|Troglodytes troglodytes||Order: Passeriformes||Family: Troglodytidae (Wrens)|
“Die for adultery? No! The wren goes to ‘t.” Shakespeare’s King Lear understood the mating habits of wrens. Males mate with as many females as they can attract to their stick nests–usually one or two but occasionally three. And females may move on to another male as soon as their brood fledges.
This would be the only wren Shakespeare could have been familiar with, because it’s the only wren found in the Old World, ranging from the U.K. and Europe across the Palearctic, including a belt of Asia from northern Iran and Afghanistan across to Japan. It is migratory only in the northern parts of its range.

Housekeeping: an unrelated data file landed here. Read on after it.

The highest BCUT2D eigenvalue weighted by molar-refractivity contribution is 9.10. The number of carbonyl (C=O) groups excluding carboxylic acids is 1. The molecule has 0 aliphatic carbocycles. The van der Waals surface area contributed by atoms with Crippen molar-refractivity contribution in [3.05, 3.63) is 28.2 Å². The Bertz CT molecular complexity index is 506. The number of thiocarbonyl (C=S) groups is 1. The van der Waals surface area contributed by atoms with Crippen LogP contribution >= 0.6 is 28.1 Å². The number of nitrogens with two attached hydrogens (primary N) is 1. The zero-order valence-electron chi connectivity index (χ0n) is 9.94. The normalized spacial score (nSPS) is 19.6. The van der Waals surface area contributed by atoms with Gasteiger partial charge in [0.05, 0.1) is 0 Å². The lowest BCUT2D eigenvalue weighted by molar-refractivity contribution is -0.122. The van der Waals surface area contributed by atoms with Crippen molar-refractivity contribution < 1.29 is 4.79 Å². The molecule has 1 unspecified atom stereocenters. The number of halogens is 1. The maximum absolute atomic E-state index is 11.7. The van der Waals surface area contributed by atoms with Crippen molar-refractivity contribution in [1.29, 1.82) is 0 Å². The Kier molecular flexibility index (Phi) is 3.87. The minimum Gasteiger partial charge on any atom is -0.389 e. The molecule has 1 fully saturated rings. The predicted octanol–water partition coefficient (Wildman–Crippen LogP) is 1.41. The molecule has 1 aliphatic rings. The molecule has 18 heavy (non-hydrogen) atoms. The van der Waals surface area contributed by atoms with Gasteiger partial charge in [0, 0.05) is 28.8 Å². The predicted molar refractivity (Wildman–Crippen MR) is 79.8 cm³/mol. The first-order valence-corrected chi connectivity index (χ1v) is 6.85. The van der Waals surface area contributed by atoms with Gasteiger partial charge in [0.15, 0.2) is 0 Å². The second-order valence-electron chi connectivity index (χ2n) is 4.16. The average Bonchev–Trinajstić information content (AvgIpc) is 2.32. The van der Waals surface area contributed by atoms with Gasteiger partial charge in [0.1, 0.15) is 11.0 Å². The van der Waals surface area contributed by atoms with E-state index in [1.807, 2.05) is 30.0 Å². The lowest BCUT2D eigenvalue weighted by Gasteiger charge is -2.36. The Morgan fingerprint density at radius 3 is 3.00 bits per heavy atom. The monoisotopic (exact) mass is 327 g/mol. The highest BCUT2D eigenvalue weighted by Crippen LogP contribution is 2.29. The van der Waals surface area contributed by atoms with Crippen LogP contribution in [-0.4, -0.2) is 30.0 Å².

Ornithologists believe the wren family originated in the American tropics and radiated from there. The northernmost wren in America is the Pacific Wren (which not that long ago was considered conspecific with the Winter Wren). The belief is that this species crossed via the Bering Strait into Asia and extended its range from there. When I started birding, all three of these wrens were considered the same species, called the “Winter Wren” by the American Ornithologists’ Union and the Wren by the British Ornithologists’ Union.
Of the three species, to my ears the Winter Wren has the loveliest song. (That’s why I use it as my ringtone.) All three songs have pretty much the same assortment of notes, but the Winter Wren’s are delivered about half as rapidly. Most human ears cannot resolve individual notes delivered as rapidly as the Pacific and Eurasian Wrens’, giving them a buzzier quality.
The only time I was in Europe I missed this one.